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Egypt’s Timeless Wonders: A New Dawn in Tourism with Unearthed Treasures and Revitalized Cairo

Tourists started coming to Egypt over 5,000 years ago, but the list of treasures keeps growing. Recently a fabulous new statue of Ramses II has been unearthed, ancient tombs discovered, gold-tongued mummies brought to light, and an incredible 2,500-year-old funerary tunnel revealed. No surprise that Egypt is one of Lonely Planet’s Best Destination affordable choices for 2024, or that Egypt’s culture and heritage has filled museums worldwide. 

Cairo itself is undergoing an ambitious program of restoration and development that will make it an attractive city break option for European tourists. The Citadel of Saladin in Cairo, built in 1173, has been extensively revamped. Countless other architectural gems, including domes, minarets and a 12th-century synagogue have also been restored while tourist infrastructure has been improved and extended. There is a new 4.7 km walkway along the Nile and exciting developments in hotels and resorts. Old Cairo is being restored and pedestrian zones are established.

Cairo City Break Program and A New Era of Luxury Tourism

At the heart of Egypt’s strategic vision is the Cairo City Break program, designed to transform the capital into a vibrant, must-visit destination for long weekends. It promises a rich tapestry of ancient heritage, cultural depth, and contemporary energy, offering visitors a unique blend of historical and cultural sites spanning Pharaonic, Coptic, and Islamic eras.

This endeavor is expected to extend the average tourist stay in Cairo from the current three to four days to an impressive 12 days.

The initiative’s early achievements include the forthcoming visitor center at the Pyramids of Giza and the newly opened towers at the Salah Al-Din Citadel, enhancing the historical immersion of these iconic sites and offering a glimpse into the city’s defense strategies in the 13th century.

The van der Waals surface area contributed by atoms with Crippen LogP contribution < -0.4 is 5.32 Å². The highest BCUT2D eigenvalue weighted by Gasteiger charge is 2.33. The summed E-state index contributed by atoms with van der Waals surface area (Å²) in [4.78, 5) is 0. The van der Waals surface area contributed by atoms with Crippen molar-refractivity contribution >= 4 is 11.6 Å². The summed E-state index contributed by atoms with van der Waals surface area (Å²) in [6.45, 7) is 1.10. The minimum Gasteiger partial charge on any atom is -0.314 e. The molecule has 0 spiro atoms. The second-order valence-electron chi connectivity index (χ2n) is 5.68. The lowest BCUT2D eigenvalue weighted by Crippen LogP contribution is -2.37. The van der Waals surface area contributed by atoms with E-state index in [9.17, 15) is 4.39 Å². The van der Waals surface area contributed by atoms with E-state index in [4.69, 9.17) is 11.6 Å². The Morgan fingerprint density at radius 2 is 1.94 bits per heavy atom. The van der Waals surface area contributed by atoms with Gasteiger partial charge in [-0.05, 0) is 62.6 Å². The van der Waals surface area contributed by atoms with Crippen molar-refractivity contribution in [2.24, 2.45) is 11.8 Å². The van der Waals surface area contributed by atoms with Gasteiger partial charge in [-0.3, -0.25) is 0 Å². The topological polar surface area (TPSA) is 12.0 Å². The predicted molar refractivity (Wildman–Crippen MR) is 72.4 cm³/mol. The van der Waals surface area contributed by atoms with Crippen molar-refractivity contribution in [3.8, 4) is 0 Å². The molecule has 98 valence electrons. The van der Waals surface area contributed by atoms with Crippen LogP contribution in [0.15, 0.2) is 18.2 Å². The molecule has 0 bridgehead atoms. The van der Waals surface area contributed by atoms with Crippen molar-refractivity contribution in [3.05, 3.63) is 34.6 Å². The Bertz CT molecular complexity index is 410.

“There is no other city that offers visitors a journey through the epochs of every great civilization, starting from 3500 B.C. Our commitment is to make Cairo a destination that invites exploration over multiple visits or an extended weekend,” stated the Minister of Tourism and Antiquities, H.E. Ahmed Issa.


  • The Giza Pyramids Revamp. Egyptian Tourism Board is taking steps to enhance customer experience at archaeological sites. A prime example is the opening of a new visitor center, planned within the forthcoming transformation at the Pyramids of Giza in a few weeks.
  • A major improvement of the visitor infrastructure around the Pyramids includes new hotels, restaurants, hop-on hop-off electric transport and shady seating areas, plus new photographic vantage points to guarantee that essential shot.
  • The Grand Egyptian Museum is opening in 2024 and will be the largest museum in the world dedicated to a single civilisation. Some areas are already open, including “Tutankhamun – The Immersive Exhibition”, a 3600 spectacle that takes visitors into the life of the legendary king.
  • Saladin Citadel Restored. In the heart of old Cairo, with magical panoramas of the entire city, Saladin’s formidable Citadel, founded in 1176 AD was home to the Egyptian government for 700 years. After extensive restoration work on its medieval towers, gardens and mosques this hilltop fortress is expected to become a major focus for visitors.
  • Alexandria’s Graeco-Roman Museum is reopening after 18 years of restoration, displaying around 6,000 artifacts from the times of Alexander the Great, Julius Caesar, and Cleopatra.
  • In collaboration with the University of Munich, and the Hildesheim Museum, The Egyptian Museum in Tahrir opened a permanent archaeological exhibition of stunning treasures from the Wadi al-Seboua Temple of King Amenhotep III, Pharaoh when ancient Egypt was at its peak of glory.  


  • Wellness is a growth area for Egypt with new resorts like Naya building on ancient traditions. 
  • Siwa Oasis has 230 natural springs and a thousand free-flowing wells that help with rheumatic conditions. 
  • In the Western Desert, the Bahariya Oasis has beneficial sulphur and mineral waters.
  • Kharga Oasis, situated in the far south, was once a way-station on the camel trade route to Africa and has deep therapeutic wells renowned for treating skin conditions and arthritis.